Pope Francis arrives in Havana with call for diplomacy

Pope Francis hailed détente between the United States and Cuba as a model of reconciliation for the world, urging Barack Obama and Raul Castro to persevere in building normal ties as the pontiff launched a 10-day tour of the former Cold War foes Saturday.

Pontiff calls U.S.-Cuba détente, which he mediated, a model for the world

Pope Francis shakes hands with Cuban President Raul Castro during his arrival ceremony at the airport in Havana on Saturday, the first stop on his nine-day trip to Cuba and the United States. (Ismael Francisco/Cubadebate/AP)

Pope Francis hailed détente between the United States and Cuba as a model of reconciliation for the world, urging Barack Obama and Raul Castro to persevere in building normal ties as the pontiff launched a 10-day tour of the former Cold War foes Saturday.

Francis's surprisingly direct call for progress toward normalization came after weeks of Vatican assurances that he would not explicitly address politics during his pastoral trip to Cuba and the United States. He served as mediator and guarantor of 18 months of secret negotiations that led to the resumption of diplomatic relations between the two countries this year.

"For some months now, we have witnessed an event which fills us with hope: the process of normalizing relations between two peoples following years of estrangement," Francis said in a speech on the tarmac of José Marti International Airport.

"I urge political leaders to persevere on this path and to develop all its potentialities as a proof of the high service which they are called to carry out on behalf of the peace and well-being of their peoples, of all America, and as an example of reconciliation for the entire world."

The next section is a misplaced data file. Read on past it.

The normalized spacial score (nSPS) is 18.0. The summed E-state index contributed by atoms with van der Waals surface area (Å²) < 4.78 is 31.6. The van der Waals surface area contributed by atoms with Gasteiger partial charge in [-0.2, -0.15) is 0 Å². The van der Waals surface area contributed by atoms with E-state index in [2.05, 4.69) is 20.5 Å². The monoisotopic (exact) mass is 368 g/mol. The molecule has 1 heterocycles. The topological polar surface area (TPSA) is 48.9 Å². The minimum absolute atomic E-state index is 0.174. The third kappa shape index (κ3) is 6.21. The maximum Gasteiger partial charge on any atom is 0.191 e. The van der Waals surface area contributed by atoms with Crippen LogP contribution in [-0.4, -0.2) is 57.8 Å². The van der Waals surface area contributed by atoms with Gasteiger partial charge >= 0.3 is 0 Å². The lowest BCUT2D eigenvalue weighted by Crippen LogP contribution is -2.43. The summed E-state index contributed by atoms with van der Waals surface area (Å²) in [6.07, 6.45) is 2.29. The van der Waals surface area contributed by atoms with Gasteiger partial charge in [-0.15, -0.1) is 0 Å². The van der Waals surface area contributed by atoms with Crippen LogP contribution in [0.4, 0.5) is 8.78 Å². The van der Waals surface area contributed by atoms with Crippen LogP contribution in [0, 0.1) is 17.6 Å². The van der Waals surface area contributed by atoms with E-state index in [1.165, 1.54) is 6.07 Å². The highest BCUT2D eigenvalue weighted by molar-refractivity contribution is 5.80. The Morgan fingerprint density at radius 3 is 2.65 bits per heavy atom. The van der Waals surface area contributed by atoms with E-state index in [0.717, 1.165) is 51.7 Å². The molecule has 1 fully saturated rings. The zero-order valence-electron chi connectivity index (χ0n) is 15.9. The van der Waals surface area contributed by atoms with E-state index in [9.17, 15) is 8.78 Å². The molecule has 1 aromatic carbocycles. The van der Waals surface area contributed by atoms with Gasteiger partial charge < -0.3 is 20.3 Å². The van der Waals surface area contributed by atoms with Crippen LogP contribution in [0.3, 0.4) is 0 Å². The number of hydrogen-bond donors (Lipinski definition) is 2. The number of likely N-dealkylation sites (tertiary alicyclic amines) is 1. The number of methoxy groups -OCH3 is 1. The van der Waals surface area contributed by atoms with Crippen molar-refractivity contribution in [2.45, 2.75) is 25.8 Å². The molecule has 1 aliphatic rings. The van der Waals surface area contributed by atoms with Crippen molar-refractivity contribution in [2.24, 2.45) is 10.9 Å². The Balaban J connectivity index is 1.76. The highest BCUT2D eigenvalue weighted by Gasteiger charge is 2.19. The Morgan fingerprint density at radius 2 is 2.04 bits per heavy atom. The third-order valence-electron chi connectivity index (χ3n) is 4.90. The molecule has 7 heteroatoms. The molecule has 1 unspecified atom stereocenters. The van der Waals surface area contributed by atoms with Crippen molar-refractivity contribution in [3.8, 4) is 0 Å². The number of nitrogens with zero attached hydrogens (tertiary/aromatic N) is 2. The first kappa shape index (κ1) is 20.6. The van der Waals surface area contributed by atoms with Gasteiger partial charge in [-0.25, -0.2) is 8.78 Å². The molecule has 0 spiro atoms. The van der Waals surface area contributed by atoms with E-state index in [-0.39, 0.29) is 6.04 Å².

Francis extended his greetings to Raul's brother Fidel, with whom Francis is expected to meet as early as Sunday. He also said he wanted his greeting "to embrace especially all those who, for various reasons, I will not be able to meet" — a possible nod to political dissidents as well as ordinary Cubans across the island.

After being greeted at the airport by Raul Castro, Francis was due to rest for the remainder of the day ahead of his first big Mass on Sunday in Havana's Revolution Square, an official meeting with the Cuban president, a vespers service and his first encounter with Cuba's young people.

Like the last two popes to visit Cuba, Francis has no meetings with dissidents on his official schedule and his speeches here are being closely watched for their handling of two delicate and related topics: human rights in Cuba and the church's freedom to operate in the officially agnostic, communist state.

A prayer for Cuba

Francis didn't explicitly mention human rights in his speech but said he would pray to Cuba's patron saint, the Virgin of Charity of El Cobre, "for all her Cuban children and for this beloved nation, that it may travel the paths of justice, peace, liberty and reconciliation."

While he made no reference to the church's desire to be allowed to operate religious schools and broadcast on state-run television and radio, he said his trip was to help the church "support and encourage the Cuban people in its hopes and concerns, with the freedom, the means and the space needed to bring the proclamation of the Kingdom to the existential peripheries of society."